The Low Level Wind Speed Maximum in East Texas during August, 1977
AIR FORCE INSTITUTE OF TECHNOLOGY WRIGHT-PATTERSON AFB OH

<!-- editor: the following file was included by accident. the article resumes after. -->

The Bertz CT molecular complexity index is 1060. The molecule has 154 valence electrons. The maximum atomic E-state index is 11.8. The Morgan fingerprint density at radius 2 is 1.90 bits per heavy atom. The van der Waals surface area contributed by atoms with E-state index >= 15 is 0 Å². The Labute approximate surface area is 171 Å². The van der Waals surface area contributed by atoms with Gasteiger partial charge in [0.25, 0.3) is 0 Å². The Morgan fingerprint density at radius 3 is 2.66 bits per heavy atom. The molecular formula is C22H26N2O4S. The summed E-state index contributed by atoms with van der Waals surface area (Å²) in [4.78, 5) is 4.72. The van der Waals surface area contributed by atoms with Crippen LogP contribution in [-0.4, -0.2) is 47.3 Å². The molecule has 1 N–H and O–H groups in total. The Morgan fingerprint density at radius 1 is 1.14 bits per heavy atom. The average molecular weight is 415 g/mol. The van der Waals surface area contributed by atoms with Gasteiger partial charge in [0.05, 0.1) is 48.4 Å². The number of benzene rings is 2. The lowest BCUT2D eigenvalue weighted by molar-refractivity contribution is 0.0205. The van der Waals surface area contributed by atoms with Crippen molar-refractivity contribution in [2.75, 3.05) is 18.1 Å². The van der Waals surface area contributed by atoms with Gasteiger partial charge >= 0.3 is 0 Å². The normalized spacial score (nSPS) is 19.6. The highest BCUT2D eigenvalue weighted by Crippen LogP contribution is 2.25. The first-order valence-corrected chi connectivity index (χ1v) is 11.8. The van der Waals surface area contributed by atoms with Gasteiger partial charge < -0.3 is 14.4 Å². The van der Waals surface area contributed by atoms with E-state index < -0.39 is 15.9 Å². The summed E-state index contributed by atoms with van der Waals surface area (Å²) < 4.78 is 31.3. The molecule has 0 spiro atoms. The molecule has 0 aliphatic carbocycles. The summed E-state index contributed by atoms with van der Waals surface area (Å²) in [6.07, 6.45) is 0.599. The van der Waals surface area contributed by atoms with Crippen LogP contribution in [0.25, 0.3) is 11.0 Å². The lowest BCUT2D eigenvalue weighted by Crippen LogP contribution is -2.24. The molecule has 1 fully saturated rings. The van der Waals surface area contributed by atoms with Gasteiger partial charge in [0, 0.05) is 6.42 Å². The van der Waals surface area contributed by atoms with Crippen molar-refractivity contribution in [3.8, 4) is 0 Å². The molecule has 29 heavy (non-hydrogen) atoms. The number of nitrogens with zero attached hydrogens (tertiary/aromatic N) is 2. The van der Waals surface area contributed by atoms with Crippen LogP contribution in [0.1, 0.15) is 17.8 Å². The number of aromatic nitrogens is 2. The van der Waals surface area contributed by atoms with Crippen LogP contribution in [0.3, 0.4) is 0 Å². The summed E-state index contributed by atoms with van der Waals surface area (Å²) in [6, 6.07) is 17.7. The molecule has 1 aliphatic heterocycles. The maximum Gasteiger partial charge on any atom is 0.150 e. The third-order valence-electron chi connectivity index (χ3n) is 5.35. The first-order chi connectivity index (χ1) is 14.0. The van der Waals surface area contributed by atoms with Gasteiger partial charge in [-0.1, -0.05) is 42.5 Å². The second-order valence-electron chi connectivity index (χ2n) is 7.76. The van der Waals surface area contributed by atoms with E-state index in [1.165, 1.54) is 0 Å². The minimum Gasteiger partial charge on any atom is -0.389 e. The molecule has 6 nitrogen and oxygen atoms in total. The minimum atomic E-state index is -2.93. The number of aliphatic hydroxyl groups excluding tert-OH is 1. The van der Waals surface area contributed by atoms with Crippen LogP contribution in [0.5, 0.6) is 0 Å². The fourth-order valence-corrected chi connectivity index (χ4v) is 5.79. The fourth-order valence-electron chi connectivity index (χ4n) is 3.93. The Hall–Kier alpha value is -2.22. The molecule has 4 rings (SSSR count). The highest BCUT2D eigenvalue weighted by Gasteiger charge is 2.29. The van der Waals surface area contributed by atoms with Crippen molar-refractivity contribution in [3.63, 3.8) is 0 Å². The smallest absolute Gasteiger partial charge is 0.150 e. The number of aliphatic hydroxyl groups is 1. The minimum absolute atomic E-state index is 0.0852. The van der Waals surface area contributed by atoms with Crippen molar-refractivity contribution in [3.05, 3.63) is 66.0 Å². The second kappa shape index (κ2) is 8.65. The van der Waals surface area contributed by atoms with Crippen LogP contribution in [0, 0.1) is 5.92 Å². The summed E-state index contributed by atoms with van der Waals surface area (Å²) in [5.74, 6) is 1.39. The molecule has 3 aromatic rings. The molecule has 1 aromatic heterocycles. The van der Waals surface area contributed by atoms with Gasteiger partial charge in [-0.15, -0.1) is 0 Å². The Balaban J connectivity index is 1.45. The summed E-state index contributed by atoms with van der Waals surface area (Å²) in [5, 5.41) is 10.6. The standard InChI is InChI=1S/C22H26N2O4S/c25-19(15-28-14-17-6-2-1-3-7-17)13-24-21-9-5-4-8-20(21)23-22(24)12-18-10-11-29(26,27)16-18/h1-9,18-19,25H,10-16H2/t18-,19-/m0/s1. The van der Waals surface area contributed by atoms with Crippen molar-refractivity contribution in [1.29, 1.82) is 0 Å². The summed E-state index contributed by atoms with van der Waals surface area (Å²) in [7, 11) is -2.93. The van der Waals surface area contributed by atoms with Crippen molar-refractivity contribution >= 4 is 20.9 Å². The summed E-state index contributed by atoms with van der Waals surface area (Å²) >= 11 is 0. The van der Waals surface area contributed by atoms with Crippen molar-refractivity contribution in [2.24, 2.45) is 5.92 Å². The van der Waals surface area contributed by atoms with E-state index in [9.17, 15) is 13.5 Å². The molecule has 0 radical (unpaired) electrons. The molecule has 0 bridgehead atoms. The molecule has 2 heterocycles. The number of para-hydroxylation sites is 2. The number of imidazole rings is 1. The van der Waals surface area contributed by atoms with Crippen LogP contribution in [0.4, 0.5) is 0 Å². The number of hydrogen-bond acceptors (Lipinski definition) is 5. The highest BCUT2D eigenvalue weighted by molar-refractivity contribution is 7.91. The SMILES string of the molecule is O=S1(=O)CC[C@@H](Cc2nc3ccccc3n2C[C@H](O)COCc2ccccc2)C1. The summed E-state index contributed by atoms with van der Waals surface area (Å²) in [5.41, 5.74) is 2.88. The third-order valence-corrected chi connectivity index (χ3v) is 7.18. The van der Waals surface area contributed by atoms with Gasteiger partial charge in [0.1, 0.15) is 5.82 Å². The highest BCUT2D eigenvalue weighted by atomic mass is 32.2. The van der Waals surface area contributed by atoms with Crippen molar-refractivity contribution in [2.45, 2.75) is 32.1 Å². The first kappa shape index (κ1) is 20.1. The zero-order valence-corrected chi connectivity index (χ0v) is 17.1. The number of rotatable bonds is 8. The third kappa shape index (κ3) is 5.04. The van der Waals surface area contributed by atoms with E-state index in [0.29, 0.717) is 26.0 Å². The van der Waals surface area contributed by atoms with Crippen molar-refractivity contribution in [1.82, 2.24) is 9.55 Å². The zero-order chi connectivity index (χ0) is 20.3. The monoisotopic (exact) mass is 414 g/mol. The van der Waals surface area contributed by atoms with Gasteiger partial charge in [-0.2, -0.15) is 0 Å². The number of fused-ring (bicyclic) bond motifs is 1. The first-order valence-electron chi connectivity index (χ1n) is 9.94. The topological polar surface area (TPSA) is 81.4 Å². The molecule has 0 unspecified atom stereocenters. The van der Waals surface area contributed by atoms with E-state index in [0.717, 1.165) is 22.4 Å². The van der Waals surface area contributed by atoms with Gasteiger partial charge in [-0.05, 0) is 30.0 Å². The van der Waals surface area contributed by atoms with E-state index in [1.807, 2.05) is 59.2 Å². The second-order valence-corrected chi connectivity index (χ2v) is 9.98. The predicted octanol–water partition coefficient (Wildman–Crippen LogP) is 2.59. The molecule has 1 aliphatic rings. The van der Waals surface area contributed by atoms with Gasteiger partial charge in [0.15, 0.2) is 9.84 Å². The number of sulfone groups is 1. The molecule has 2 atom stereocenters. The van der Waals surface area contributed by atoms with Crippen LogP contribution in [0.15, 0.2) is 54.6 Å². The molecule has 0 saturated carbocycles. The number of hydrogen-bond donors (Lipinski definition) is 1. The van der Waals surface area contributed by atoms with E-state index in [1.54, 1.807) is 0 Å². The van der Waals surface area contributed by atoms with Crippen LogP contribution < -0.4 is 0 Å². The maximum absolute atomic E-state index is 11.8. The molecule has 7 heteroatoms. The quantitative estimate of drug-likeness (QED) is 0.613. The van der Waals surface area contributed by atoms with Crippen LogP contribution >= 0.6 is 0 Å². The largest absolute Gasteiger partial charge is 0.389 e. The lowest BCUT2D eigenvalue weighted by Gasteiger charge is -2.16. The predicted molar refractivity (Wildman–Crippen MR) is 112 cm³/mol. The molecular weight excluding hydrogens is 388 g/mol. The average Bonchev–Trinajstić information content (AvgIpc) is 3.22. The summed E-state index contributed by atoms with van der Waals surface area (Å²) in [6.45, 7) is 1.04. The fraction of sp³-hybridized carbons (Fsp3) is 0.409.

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The low level jet LLJ is a region of high wind speeds generally greater than 24 knots which occurs in the lowest kilometer or two of the earths atmosphere. The jet plays a very important role in water vapor transport over east Texas and into the other Great Plains states. Warm, humid air is transported from the Gulf of Mexico inland via the low level jet. This flow of humid air plays an important role in several different processes. It has been associated with the occurrence of Gulf flow stratus over east and central Texas and into Oklahoma. This flow of humid air is also an important source of moisture for the middle-latitude storms of North America. These are just two of the many processes which have close ties with the low level jet. This study attempts to examine the relationships between the low level jet and some of these processes. Additionally, it will expand upon some recent works concerning the low level jet. This study will begin by discussing a variety of theories concerning the reasons for the formation of the low level jet. The theories will be presented in a very general manner just to give the reader a background for understanding some of the phenomena associated with the jet. A variant of the concept of the low level jet which we will call the low level wind speed maximum will be defined. The only significant difference in the two will be the higher wind speeds associated with the low level jet. The rest of the study will then concern itself with the low level wind speed maximum.